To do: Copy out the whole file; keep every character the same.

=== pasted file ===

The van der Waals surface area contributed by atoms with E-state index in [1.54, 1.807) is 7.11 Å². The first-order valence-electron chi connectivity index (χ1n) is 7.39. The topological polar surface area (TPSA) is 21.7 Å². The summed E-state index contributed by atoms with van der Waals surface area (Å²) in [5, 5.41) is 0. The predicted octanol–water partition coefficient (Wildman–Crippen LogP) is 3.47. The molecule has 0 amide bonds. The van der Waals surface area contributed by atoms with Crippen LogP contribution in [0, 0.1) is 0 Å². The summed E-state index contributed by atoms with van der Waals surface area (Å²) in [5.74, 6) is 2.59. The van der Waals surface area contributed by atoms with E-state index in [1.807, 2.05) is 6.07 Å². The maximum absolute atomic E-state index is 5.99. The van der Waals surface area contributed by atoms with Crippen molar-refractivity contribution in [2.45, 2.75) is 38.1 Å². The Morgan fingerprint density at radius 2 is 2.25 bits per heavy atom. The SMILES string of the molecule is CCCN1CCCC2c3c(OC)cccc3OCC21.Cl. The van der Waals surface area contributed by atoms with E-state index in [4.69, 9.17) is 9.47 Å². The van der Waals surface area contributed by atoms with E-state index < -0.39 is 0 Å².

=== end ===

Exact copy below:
The van der Waals surface area contributed by atoms with E-state index in [1.54, 1.807) is 7.11 Å². The first-order valence-electron chi connectivity index (χ1n) is 7.39. The topological polar surface area (TPSA) is 21.7 Å². The summed E-state index contributed by atoms with van der Waals surface area (Å²) in [5, 5.41) is 0. The predicted octanol–water partition coefficient (Wildman–Crippen LogP) is 3.47. The molecule has 0 amide bonds. The van der Waals surface area contributed by atoms with Crippen LogP contribution in [0, 0.1) is 0 Å². The summed E-state index contributed by atoms with van der Waals surface area (Å²) in [5.74, 6) is 2.59. The van der Waals surface area contributed by atoms with E-state index in [1.807, 2.05) is 6.07 Å². The maximum absolute atomic E-state index is 5.99. The van der Waals surface area contributed by atoms with Crippen molar-refractivity contribution in [2.45, 2.75) is 38.1 Å². The Morgan fingerprint density at radius 2 is 2.25 bits per heavy atom. The SMILES string of the molecule is CCCN1CCCC2c3c(OC)cccc3OCC21.Cl. The van der Waals surface area contributed by atoms with E-state index in [4.69, 9.17) is 9.47 Å². The van der Waals surface area contributed by atoms with E-state index < -0.39 is 0 Å².